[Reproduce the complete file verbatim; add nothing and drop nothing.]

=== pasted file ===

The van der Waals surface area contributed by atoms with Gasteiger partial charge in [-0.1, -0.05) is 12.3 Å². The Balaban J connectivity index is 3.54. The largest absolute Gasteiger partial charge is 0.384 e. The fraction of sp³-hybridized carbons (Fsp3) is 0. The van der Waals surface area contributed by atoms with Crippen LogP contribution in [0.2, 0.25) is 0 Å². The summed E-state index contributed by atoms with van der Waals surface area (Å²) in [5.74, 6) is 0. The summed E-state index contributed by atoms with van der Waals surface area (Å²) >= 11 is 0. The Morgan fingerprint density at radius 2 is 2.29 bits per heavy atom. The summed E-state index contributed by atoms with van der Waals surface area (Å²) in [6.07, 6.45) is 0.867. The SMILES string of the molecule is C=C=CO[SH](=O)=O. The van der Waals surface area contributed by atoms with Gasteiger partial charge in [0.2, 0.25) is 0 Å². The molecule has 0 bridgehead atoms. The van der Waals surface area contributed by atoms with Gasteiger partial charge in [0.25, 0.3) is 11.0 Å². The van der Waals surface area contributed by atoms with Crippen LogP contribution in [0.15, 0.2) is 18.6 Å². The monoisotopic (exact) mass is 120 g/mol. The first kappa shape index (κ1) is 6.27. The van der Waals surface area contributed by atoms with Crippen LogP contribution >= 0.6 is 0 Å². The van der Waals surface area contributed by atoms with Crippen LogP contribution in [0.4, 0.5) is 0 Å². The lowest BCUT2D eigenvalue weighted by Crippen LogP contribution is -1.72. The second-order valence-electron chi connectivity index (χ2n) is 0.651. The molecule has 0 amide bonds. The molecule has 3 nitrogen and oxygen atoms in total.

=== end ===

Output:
The van der Waals surface area contributed by atoms with Gasteiger partial charge in [-0.1, -0.05) is 12.3 Å². The Balaban J connectivity index is 3.54. The largest absolute Gasteiger partial charge is 0.384 e. The fraction of sp³-hybridized carbons (Fsp3) is 0. The van der Waals surface area contributed by atoms with Crippen LogP contribution in [0.2, 0.25) is 0 Å². The summed E-state index contributed by atoms with van der Waals surface area (Å²) in [5.74, 6) is 0. The summed E-state index contributed by atoms with van der Waals surface area (Å²) >= 11 is 0. The Morgan fingerprint density at radius 2 is 2.29 bits per heavy atom. The summed E-state index contributed by atoms with van der Waals surface area (Å²) in [6.07, 6.45) is 0.867. The SMILES string of the molecule is C=C=CO[SH](=O)=O. The van der Waals surface area contributed by atoms with Gasteiger partial charge in [0.2, 0.25) is 0 Å². The molecule has 0 bridgehead atoms. The van der Waals surface area contributed by atoms with Gasteiger partial charge in [0.25, 0.3) is 11.0 Å². The van der Waals surface area contributed by atoms with Crippen LogP contribution in [0.15, 0.2) is 18.6 Å². The monoisotopic (exact) mass is 120 g/mol. The first kappa shape index (κ1) is 6.27. The van der Waals surface area contributed by atoms with Crippen LogP contribution >= 0.6 is 0 Å². The van der Waals surface area contributed by atoms with Crippen LogP contribution in [0.4, 0.5) is 0 Å². The lowest BCUT2D eigenvalue weighted by Crippen LogP contribution is -1.72. The second-order valence-electron chi connectivity index (χ2n) is 0.651. The molecule has 0 amide bonds. The molecule has 3 nitrogen and oxygen atoms in total.